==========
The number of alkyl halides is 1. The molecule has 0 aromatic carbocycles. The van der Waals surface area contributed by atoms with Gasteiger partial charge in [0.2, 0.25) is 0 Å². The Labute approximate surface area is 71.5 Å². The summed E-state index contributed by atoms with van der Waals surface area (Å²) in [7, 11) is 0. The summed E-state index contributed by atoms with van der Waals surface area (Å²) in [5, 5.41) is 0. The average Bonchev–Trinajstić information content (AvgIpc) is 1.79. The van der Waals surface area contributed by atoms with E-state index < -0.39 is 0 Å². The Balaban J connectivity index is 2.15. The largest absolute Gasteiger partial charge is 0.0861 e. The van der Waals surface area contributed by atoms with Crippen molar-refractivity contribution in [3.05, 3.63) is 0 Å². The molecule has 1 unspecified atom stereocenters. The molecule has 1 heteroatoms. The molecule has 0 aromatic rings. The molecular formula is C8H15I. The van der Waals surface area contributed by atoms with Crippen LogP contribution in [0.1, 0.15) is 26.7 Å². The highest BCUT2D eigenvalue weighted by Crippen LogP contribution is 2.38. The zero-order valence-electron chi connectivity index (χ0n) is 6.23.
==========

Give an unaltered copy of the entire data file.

The number of alkyl halides is 1. The molecule has 0 aromatic carbocycles. The van der Waals surface area contributed by atoms with Gasteiger partial charge in [0.2, 0.25) is 0 Å². The Labute approximate surface area is 71.5 Å². The summed E-state index contributed by atoms with van der Waals surface area (Å²) in [7, 11) is 0. The summed E-state index contributed by atoms with van der Waals surface area (Å²) in [5, 5.41) is 0. The average Bonchev–Trinajstić information content (AvgIpc) is 1.79. The van der Waals surface area contributed by atoms with E-state index < -0.39 is 0 Å². The Balaban J connectivity index is 2.15. The largest absolute Gasteiger partial charge is 0.0861 e. The van der Waals surface area contributed by atoms with Crippen molar-refractivity contribution in [3.05, 3.63) is 0 Å². The molecule has 1 unspecified atom stereocenters. The molecule has 1 heteroatoms. The molecule has 0 aromatic rings. The molecular formula is C8H15I. The van der Waals surface area contributed by atoms with Crippen LogP contribution in [0.1, 0.15) is 26.7 Å². The highest BCUT2D eigenvalue weighted by Crippen LogP contribution is 2.38. The zero-order valence-electron chi connectivity index (χ0n) is 6.23.